3. Churches disciple digital door people using digital tools and resources – Rather than ignoring the attendee or outsourcing discipleship responsibilities to a local church, some churches are taking advantage of the trust the attendee is showing to the church and utilizing digital tools to disciple people online. Tools like Zoom, Asynchronous Communities like Slack or Discord, and even Text Groups can be used to build disciple-making relationships digitally.

A friend and church staffer, Mike Christian, told Patrick’s Story a while back. I first got an email from Patrick, a native of Kenya, when I was a digital pastor. Thinking it was a scam for some get-rich scheme, I read through the email quickly, waiting to find the amount of money Patrick wanted him to send me before he would send it back to me with 20x interest. Ironically, Patrick never asked for money. Patrick was asking for discipleship. That’s when I introduced Patrick to a former missionary to India, Mike Christian.

Mike discipled Patrick, who would plant multiple churches in Kenya and essentially start a network of churches from different cities, states, and even countries! There are other stories like Patrick’s. Tyler Sansom from First Capital Christian Church discussed this during The Digitally Resilient Church.

Utilizing digital strategies to disciple individuals presents churches like yours with a remarkable opportunity for multiplication. Instead of viewing the online church as a virtual worship space, envision it as a distribution center for disseminating the Gospel and igniting new initiatives. As you engage with individuals through digital platforms, consider their journey post-discipleship. While those nurtured in physical church settings often lead small groups or contribute within the church building, where can online participants contribute? While online small groups and chat hosts are viable options, what other avenues are available for their service and involvement?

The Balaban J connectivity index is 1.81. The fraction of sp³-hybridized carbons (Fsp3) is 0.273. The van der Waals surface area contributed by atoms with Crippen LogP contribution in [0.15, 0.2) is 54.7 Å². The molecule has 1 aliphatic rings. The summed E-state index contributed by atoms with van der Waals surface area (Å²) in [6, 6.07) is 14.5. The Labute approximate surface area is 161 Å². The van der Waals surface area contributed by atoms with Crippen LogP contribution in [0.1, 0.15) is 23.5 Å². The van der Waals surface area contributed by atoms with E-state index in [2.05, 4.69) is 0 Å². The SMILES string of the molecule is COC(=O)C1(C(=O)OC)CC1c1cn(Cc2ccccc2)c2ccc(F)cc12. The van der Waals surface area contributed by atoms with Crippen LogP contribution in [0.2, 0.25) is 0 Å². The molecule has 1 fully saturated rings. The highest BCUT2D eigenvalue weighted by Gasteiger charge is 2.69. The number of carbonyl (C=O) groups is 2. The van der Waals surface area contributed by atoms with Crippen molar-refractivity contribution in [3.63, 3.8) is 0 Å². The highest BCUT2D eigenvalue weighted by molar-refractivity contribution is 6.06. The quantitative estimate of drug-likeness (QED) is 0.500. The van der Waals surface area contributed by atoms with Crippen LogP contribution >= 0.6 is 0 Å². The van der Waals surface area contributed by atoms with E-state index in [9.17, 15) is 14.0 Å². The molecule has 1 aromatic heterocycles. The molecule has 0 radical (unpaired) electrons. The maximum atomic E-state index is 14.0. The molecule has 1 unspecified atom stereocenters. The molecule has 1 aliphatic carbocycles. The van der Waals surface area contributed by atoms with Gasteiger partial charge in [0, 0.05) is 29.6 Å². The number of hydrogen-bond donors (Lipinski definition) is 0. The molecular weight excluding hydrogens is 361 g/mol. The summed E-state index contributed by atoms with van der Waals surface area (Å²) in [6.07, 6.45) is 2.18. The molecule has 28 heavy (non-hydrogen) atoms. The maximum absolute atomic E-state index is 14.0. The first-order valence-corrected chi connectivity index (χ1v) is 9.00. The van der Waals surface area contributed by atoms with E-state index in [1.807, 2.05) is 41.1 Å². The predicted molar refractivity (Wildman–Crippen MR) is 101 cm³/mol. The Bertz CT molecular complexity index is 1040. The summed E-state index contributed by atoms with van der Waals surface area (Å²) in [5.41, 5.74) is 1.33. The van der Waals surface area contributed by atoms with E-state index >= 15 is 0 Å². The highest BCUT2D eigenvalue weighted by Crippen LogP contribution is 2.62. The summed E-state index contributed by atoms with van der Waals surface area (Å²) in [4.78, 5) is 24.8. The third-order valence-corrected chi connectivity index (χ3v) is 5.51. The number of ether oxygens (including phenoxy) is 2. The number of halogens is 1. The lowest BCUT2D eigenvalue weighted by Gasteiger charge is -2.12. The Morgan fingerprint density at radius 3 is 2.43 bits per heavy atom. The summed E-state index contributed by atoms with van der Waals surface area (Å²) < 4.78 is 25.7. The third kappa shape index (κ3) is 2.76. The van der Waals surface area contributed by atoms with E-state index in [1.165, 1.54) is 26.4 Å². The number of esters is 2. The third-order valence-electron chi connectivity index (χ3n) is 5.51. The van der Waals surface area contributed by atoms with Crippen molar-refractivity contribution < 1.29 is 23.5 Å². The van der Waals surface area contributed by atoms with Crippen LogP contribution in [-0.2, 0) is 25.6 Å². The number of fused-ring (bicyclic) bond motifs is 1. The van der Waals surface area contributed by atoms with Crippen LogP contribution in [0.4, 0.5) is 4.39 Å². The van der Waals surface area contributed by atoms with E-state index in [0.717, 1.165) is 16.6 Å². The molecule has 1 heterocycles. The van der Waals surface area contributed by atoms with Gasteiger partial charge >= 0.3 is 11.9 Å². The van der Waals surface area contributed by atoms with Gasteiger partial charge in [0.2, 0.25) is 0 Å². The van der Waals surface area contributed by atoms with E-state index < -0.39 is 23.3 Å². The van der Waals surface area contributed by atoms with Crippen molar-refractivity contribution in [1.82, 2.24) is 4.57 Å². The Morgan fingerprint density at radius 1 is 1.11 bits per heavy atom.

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During The Digitally Resilient Church session, Tyler and I discussed the idea of a microsite church. A newer strategy being experimented with in recent months is physical churches utilizing digital technology like Resi to stream church services into homes, workplaces, or other locations where volunteers host church services! Think of these like a multi-site location that’s 100% run by volunteers. Tyler’s First Capital Christian Church has about 20 microsites from Indiana to India! Tyler and I shared some insights on the different models of microsites and what it looks like for churches to start them.

3 Best Ways to Use Microsites in Your Church’s Digital Strategy

There are several benefits to utilizing microsites in established church settings: